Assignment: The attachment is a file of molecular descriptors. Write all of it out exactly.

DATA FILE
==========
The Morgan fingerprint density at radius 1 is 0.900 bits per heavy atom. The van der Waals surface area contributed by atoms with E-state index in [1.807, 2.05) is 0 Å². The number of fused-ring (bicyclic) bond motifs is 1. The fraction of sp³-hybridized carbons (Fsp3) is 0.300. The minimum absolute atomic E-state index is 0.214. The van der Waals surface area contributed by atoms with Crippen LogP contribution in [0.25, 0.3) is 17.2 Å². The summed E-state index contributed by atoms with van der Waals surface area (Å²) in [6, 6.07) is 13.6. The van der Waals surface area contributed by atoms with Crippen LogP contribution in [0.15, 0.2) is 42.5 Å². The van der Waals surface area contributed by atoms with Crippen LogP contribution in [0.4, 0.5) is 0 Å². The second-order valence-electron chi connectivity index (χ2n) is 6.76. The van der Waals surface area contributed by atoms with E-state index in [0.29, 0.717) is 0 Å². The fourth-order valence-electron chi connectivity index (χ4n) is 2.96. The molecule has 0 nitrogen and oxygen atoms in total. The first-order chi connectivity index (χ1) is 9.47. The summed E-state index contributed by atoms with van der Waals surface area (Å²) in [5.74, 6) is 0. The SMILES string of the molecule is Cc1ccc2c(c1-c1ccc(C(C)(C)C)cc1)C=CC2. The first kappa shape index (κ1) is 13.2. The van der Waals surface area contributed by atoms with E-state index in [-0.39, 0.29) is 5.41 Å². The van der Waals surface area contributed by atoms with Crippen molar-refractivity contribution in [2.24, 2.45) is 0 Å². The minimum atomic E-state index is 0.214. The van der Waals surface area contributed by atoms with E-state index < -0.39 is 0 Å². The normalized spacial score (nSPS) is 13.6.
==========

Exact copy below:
The Morgan fingerprint density at radius 1 is 0.900 bits per heavy atom. The van der Waals surface area contributed by atoms with E-state index in [1.807, 2.05) is 0 Å². The number of fused-ring (bicyclic) bond motifs is 1. The fraction of sp³-hybridized carbons (Fsp3) is 0.300. The minimum absolute atomic E-state index is 0.214. The van der Waals surface area contributed by atoms with Crippen LogP contribution in [0.25, 0.3) is 17.2 Å². The summed E-state index contributed by atoms with van der Waals surface area (Å²) in [6, 6.07) is 13.6. The van der Waals surface area contributed by atoms with Crippen LogP contribution in [0.15, 0.2) is 42.5 Å². The van der Waals surface area contributed by atoms with Crippen LogP contribution in [0.4, 0.5) is 0 Å². The second-order valence-electron chi connectivity index (χ2n) is 6.76. The van der Waals surface area contributed by atoms with E-state index in [0.29, 0.717) is 0 Å². The fourth-order valence-electron chi connectivity index (χ4n) is 2.96. The molecule has 0 nitrogen and oxygen atoms in total. The first-order chi connectivity index (χ1) is 9.47. The summed E-state index contributed by atoms with van der Waals surface area (Å²) in [5.74, 6) is 0. The SMILES string of the molecule is Cc1ccc2c(c1-c1ccc(C(C)(C)C)cc1)C=CC2. The first kappa shape index (κ1) is 13.2. The van der Waals surface area contributed by atoms with E-state index in [-0.39, 0.29) is 5.41 Å². The van der Waals surface area contributed by atoms with Crippen molar-refractivity contribution in [2.24, 2.45) is 0 Å². The minimum atomic E-state index is 0.214. The van der Waals surface area contributed by atoms with E-state index < -0.39 is 0 Å². The normalized spacial score (nSPS) is 13.6.